What I Look For When Referring Gyms (that I don’t personally know) To Others
- Up-to-date and smooth interface. A poor website doesn’t necessarily mean a bad gym, but I’ve never seen a bad gym with an impressive website
- Did they take time to write their own content or did they just link an old “What is Fitness” video?
- What do their coaches look like?
- Does the gym have a introduction/foundations/0n-ramp classes? If not, there’s no way the gym as a whole moves with quality.
- Social Media
- I usually check Facebook and Instagram
- Social media is great to get a feel of the community. Are there pictures of social events? Does it seem fun?
- How frequent are the posts? Again, lack of social media doesn’t necessarily mean a bad gym, but I’ve never seen a bad gym with consistent social media posts.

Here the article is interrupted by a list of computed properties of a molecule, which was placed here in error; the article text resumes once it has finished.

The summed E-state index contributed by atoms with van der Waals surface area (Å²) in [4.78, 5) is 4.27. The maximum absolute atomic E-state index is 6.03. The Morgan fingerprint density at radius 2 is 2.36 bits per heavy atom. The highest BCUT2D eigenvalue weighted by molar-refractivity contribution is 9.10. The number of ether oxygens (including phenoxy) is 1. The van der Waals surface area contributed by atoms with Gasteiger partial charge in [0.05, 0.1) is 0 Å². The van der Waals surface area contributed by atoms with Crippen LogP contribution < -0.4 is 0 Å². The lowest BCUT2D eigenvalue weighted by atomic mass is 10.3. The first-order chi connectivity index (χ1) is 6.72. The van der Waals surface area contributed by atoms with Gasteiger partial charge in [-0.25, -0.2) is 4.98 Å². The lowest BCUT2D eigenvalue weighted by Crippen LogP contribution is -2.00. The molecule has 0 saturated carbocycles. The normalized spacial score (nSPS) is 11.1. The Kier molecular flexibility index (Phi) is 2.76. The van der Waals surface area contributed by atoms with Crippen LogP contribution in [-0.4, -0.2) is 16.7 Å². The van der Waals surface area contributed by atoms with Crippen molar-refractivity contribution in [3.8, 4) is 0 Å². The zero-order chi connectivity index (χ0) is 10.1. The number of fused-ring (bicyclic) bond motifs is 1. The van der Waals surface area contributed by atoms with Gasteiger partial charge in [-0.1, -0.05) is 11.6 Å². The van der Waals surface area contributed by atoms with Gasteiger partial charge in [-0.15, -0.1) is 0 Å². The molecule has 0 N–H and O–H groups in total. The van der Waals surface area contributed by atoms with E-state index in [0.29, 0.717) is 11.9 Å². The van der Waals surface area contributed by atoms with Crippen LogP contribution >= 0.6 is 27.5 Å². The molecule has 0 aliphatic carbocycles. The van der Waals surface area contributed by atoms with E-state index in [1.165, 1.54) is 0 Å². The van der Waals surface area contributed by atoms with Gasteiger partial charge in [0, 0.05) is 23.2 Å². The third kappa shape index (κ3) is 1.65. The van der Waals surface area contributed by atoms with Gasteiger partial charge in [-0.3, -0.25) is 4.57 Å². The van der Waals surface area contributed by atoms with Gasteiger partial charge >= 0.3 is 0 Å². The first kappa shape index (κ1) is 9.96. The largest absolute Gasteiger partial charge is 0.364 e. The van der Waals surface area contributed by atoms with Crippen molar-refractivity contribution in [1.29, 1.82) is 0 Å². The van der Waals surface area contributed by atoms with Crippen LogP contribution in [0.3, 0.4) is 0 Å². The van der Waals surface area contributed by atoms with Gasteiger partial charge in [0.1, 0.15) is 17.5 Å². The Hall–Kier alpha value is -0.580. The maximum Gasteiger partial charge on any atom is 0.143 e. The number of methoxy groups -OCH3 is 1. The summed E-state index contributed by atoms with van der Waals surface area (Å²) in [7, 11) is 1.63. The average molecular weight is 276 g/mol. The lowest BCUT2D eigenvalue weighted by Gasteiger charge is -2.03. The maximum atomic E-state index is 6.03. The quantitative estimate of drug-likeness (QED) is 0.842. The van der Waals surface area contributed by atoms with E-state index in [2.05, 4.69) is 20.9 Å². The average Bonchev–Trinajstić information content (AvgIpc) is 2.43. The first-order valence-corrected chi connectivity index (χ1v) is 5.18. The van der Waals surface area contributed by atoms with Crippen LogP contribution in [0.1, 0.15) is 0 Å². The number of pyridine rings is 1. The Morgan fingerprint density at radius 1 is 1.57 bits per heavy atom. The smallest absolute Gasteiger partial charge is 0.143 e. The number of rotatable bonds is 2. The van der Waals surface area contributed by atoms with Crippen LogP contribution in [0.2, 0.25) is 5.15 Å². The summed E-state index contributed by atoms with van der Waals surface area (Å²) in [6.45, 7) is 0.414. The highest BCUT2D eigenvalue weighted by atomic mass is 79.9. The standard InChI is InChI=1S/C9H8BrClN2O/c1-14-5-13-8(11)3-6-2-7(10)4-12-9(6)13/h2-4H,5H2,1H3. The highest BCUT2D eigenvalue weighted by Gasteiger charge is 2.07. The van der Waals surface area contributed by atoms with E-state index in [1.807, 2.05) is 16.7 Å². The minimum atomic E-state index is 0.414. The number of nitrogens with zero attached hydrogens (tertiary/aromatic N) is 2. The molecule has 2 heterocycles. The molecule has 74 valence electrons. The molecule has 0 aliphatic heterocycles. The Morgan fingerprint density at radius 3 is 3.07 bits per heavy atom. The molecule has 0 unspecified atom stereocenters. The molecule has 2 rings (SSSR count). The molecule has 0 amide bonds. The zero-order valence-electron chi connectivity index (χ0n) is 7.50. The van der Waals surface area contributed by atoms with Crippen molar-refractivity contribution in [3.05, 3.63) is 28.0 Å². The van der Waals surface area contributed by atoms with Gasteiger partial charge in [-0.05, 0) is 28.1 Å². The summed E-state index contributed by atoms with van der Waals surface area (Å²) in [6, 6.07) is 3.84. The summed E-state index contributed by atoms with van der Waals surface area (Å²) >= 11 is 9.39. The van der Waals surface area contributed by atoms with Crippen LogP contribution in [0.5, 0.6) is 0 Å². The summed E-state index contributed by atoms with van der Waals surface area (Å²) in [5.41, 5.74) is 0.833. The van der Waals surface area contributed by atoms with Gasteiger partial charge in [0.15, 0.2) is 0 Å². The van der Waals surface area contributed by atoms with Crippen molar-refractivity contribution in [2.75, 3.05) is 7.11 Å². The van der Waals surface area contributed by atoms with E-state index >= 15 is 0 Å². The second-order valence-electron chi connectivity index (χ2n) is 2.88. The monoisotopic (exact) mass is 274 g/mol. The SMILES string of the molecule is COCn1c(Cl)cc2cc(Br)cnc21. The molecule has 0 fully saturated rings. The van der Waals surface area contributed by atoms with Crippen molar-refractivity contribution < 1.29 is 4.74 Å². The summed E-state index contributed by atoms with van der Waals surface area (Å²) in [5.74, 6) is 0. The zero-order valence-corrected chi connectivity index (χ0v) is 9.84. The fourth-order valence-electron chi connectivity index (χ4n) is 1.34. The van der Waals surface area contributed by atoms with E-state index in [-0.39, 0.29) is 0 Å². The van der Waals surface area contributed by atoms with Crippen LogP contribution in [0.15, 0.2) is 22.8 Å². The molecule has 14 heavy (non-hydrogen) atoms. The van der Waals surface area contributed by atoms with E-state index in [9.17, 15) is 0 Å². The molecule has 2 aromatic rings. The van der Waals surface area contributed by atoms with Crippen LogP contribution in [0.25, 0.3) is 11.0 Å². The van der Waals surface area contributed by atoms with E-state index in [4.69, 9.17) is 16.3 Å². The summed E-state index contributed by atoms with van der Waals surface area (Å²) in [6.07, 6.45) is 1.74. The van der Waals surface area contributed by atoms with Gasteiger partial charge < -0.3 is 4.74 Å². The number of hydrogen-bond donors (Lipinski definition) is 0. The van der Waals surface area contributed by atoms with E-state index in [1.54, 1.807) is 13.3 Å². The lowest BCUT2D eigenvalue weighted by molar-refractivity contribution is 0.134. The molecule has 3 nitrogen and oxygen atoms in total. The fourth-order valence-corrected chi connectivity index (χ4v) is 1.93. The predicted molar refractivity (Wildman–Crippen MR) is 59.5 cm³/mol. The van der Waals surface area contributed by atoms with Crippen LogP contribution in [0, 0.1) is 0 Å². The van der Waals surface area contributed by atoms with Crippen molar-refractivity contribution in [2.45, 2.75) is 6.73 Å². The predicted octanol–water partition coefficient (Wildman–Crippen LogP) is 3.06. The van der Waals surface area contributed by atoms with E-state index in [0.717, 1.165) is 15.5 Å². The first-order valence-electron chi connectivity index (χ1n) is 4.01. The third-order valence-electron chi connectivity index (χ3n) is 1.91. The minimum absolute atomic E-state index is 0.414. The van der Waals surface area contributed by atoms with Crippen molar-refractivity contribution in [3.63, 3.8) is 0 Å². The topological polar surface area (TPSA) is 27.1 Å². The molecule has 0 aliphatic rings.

- Unless the gym is new, I steer people away from gyms that charge on the lower end of market price.
- Lower price usually mean higher turnover and also a gym that is using price to try to drive up volume.
- If a gym is charging more and still able to stay in business, they are doing something to add enough value to get business.
- Once you look through a few reviews, you start getting an idea of what the gym is all about. The overall ratings matter, but if a gym has been around long enough, they are always going to get a few bad reviews from some dummies.
- Pros/Cons to look for: Coaching, cleanliness, equipment, atmosphere, customer service
- I usually check google+, Facebook and Yelp
Bottom Line: If you’ve never been a member at a Fitness gym, try at least two to get a comparison. Never let the price or location be the main determining factor for signing up at a gym when another gym feels like a better fit. You won’t enjoy your experience, and you won’t get the value you were looking for anyways.